By Logan Sander
We are here in Pitikele village trying to plant a “traditional” homegarden, but in many ways how we’re going about that is as foreign as we are. I believe our homegarden will be what we hope it to be (i.e. diverse, representative, productive, beautiful, and educational), but it won’t be traditional in the sense that it came about the way that other homegardens in Pitikele do. I’ll explain why this isn’t a problem and try to make clear our approach to designing and creating a homegarden.
Obviously, we’re neither from Pitikele, nor do we have a great depth of personal experience with the types of plants we’re growing (I’m from Alaska, Laura is from Virginia, and Blair is from Washington State). As a result, we’ve been forced to adopt a somewhat novel approach to our homegarden. When a person in Pitikele plants a homegarden, it’s a long-term, highly iterative and experimental process. Instead of up-front planning, I believe “traditional” homegardens arise out of patterns observed in countless neighboring homegardens, skills learned early in life through helping and watching in the family garden, and through a personal (and somewhat variable) understanding of the requirements of each plant. We’ve had peeks into this process by observing Someratane and Tillekaratne’s work on their own gardens, and my impression is that folks opportunistically gather plants they desire to grow and plant them where it makes sense to them — gradually, over a period of time that spans generations. And it works — beautiful gardens develop with no maps, no deadlines, no external labor to organize, no design principles, no grand plans. Since we don’t have these experiences to draw from, and we’re trying to get this garden up and running in a year or so, our approach is necessarily more cerebral, planned and abbreviated. We’re hoping the end result is recognizable to local folks as a homegarden (we think it will be!).
Our approach to designing this garden borrowed heavily from our experiences with permaculture design, professional forestry and our gardening experience. In permaculture design, a space is divided into “zones” that reflect the management needs and priorities of a place. For example, “Zone 1” includes those areas around a home where the manager/occupant is most likely to interact, i.e. the walkway from the car to the front door, the area around the patio, the planter box outside the kitchen window, and so forth. This is where one would concentrate those things that have frequent management needs (watering, weeding) and produce frequent yields where convenience is a key attribute (culinary herbs, medicinal plants). The complete schema is as follows (adapted to our context):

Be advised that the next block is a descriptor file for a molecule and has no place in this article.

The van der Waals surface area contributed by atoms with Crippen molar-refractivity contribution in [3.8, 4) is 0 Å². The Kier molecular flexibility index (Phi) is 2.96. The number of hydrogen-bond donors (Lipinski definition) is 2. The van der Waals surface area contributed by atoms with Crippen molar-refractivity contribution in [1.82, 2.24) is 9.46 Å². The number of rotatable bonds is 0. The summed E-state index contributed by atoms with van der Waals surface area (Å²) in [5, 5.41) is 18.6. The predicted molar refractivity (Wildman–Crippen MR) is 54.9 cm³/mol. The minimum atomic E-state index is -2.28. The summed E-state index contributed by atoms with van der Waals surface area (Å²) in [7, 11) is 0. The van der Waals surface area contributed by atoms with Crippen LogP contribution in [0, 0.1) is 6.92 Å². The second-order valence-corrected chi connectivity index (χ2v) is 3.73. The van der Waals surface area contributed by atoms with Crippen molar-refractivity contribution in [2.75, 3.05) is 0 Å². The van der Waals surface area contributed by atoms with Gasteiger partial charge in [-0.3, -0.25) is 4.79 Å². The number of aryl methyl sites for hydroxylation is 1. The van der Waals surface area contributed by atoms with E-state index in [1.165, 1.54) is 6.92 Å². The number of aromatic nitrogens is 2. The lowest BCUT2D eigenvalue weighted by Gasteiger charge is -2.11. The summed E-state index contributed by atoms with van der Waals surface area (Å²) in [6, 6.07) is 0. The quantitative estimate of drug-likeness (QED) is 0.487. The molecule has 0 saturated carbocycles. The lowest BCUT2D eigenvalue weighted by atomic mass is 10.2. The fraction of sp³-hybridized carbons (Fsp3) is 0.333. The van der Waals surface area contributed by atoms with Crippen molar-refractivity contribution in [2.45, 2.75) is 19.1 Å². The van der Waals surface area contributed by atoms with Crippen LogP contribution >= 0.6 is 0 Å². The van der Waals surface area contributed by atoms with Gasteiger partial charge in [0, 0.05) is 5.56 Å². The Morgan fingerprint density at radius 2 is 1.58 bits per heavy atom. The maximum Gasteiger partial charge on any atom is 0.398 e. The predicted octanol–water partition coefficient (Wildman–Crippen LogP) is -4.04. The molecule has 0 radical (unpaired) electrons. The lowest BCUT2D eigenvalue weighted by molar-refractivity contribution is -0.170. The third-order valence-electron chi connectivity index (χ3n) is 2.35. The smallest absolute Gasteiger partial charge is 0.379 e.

Zone 1: near the house, frequent maintenance and/or yields, enjoyable aesthetics, access is most important; e.g. culinary herbs, frequently used medicinal plants, flowers, plants that need to be grown near the home.
Zone 2: moderate maintenance needs; e.g. vegetable crops, fruit and nut trees, medicinal plants, perennial crops.
Zone 3: low-maintenance, more extensive tall-tree orchards, and timber trees.
Zone 4: e.g. woodlot, natural forest management.
Zone 5: “wilderness,” or at least, unmanaged areas.
Because there are three of us designing our homegarden, we thought the concept of zones would help us to divide the work so we wouldn’t need to “design by committee.” This way, with constant consultation and feedback, we could each focus on our own design problems, keeping in mind that the relationships between our designs were as important as anything else. Laura would tackle Zone 1 around the home, I would take on the surrounding Zone 2 fruit trees, and Blair would handle what we call Zone 3, the outlying tree gardens of coconuts, jak fruit and other tall, widely-spaced trees.
It doesn’t take long to realize that traditional homegardens blur many of the boundaries between these zones, though I believe the categories are useful. We observe at every homegarden a zone around the dwelling that has potted plants, ornamental flowers, medicinals, and everyday food plants. This high species diversity, low-abundance region has been called the “patio” in Sri Lankan research articles, and it corresponds precisely with the Zone 1 definitions of most permaculture designers. Zone 2 is not quite as tidy, but we’ve still recognized a rather tight ring of fruit, nut and timber trees around the home that neatly corresponds to Zone 2. Zone 3 is overall looser, as Zone 2 tends to cut into and between areas of Zone 3.